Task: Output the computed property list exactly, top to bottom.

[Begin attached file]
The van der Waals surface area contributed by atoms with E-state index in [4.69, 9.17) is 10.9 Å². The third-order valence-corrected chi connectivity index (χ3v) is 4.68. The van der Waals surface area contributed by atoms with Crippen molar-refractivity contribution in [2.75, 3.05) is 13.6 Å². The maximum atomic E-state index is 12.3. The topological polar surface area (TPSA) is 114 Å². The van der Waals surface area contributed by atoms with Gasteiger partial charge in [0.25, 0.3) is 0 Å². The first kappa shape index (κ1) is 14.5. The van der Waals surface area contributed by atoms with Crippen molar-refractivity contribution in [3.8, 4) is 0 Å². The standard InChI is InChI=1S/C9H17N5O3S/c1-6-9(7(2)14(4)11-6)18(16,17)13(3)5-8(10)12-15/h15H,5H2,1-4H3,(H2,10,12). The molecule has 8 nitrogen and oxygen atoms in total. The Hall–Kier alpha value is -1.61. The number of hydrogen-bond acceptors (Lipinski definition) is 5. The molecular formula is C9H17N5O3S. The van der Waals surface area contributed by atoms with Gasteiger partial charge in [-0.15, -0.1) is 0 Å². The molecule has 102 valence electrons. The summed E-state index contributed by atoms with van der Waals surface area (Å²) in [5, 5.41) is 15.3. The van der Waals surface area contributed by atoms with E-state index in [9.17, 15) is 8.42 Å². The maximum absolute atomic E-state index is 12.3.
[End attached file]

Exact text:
The van der Waals surface area contributed by atoms with E-state index in [4.69, 9.17) is 10.9 Å². The third-order valence-corrected chi connectivity index (χ3v) is 4.68. The van der Waals surface area contributed by atoms with Crippen molar-refractivity contribution in [2.75, 3.05) is 13.6 Å². The maximum atomic E-state index is 12.3. The topological polar surface area (TPSA) is 114 Å². The van der Waals surface area contributed by atoms with Gasteiger partial charge in [0.25, 0.3) is 0 Å². The first kappa shape index (κ1) is 14.5. The van der Waals surface area contributed by atoms with Crippen molar-refractivity contribution in [3.8, 4) is 0 Å². The standard InChI is InChI=1S/C9H17N5O3S/c1-6-9(7(2)14(4)11-6)18(16,17)13(3)5-8(10)12-15/h15H,5H2,1-4H3,(H2,10,12). The molecule has 8 nitrogen and oxygen atoms in total. The Hall–Kier alpha value is -1.61. The number of hydrogen-bond acceptors (Lipinski definition) is 5. The molecular formula is C9H17N5O3S. The van der Waals surface area contributed by atoms with Gasteiger partial charge in [-0.15, -0.1) is 0 Å². The molecule has 102 valence electrons. The summed E-state index contributed by atoms with van der Waals surface area (Å²) in [5, 5.41) is 15.3. The van der Waals surface area contributed by atoms with E-state index in [9.17, 15) is 8.42 Å². The maximum absolute atomic E-state index is 12.3.